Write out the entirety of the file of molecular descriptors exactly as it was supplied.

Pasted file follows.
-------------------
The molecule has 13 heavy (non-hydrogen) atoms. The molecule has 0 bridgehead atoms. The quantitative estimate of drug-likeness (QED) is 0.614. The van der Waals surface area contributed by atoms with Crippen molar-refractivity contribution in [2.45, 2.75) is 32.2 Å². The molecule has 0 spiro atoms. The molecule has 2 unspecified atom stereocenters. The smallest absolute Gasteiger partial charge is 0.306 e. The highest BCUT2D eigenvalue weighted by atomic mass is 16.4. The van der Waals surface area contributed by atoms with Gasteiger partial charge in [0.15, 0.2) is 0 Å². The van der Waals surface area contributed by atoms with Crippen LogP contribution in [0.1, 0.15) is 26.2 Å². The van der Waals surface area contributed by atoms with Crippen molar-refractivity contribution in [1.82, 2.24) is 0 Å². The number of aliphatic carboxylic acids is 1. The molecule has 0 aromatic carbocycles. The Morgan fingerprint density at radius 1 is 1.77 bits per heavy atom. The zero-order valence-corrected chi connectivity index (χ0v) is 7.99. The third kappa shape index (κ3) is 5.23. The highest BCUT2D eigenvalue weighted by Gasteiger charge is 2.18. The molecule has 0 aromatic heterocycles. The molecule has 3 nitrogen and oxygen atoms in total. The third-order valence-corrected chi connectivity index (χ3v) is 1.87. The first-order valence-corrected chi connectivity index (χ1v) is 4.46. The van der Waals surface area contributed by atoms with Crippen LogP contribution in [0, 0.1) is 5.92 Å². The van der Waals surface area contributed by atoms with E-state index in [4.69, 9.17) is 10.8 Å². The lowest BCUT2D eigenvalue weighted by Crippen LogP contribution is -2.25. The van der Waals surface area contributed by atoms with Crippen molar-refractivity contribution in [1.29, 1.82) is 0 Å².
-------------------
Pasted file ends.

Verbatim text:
The molecule has 13 heavy (non-hydrogen) atoms. The molecule has 0 bridgehead atoms. The quantitative estimate of drug-likeness (QED) is 0.614. The van der Waals surface area contributed by atoms with Crippen molar-refractivity contribution in [2.45, 2.75) is 32.2 Å². The molecule has 0 spiro atoms. The molecule has 2 unspecified atom stereocenters. The smallest absolute Gasteiger partial charge is 0.306 e. The highest BCUT2D eigenvalue weighted by atomic mass is 16.4. The van der Waals surface area contributed by atoms with Gasteiger partial charge in [0.15, 0.2) is 0 Å². The van der Waals surface area contributed by atoms with Crippen LogP contribution in [0.1, 0.15) is 26.2 Å². The van der Waals surface area contributed by atoms with Crippen molar-refractivity contribution in [1.82, 2.24) is 0 Å². The number of aliphatic carboxylic acids is 1. The molecule has 0 aromatic carbocycles. The Morgan fingerprint density at radius 1 is 1.77 bits per heavy atom. The zero-order valence-corrected chi connectivity index (χ0v) is 7.99. The third kappa shape index (κ3) is 5.23. The highest BCUT2D eigenvalue weighted by Gasteiger charge is 2.18. The molecule has 0 aromatic heterocycles. The molecule has 3 nitrogen and oxygen atoms in total. The third-order valence-corrected chi connectivity index (χ3v) is 1.87. The first-order valence-corrected chi connectivity index (χ1v) is 4.46. The van der Waals surface area contributed by atoms with Crippen LogP contribution in [0, 0.1) is 5.92 Å². The van der Waals surface area contributed by atoms with E-state index in [4.69, 9.17) is 10.8 Å². The lowest BCUT2D eigenvalue weighted by Crippen LogP contribution is -2.25. The van der Waals surface area contributed by atoms with Crippen molar-refractivity contribution in [1.29, 1.82) is 0 Å².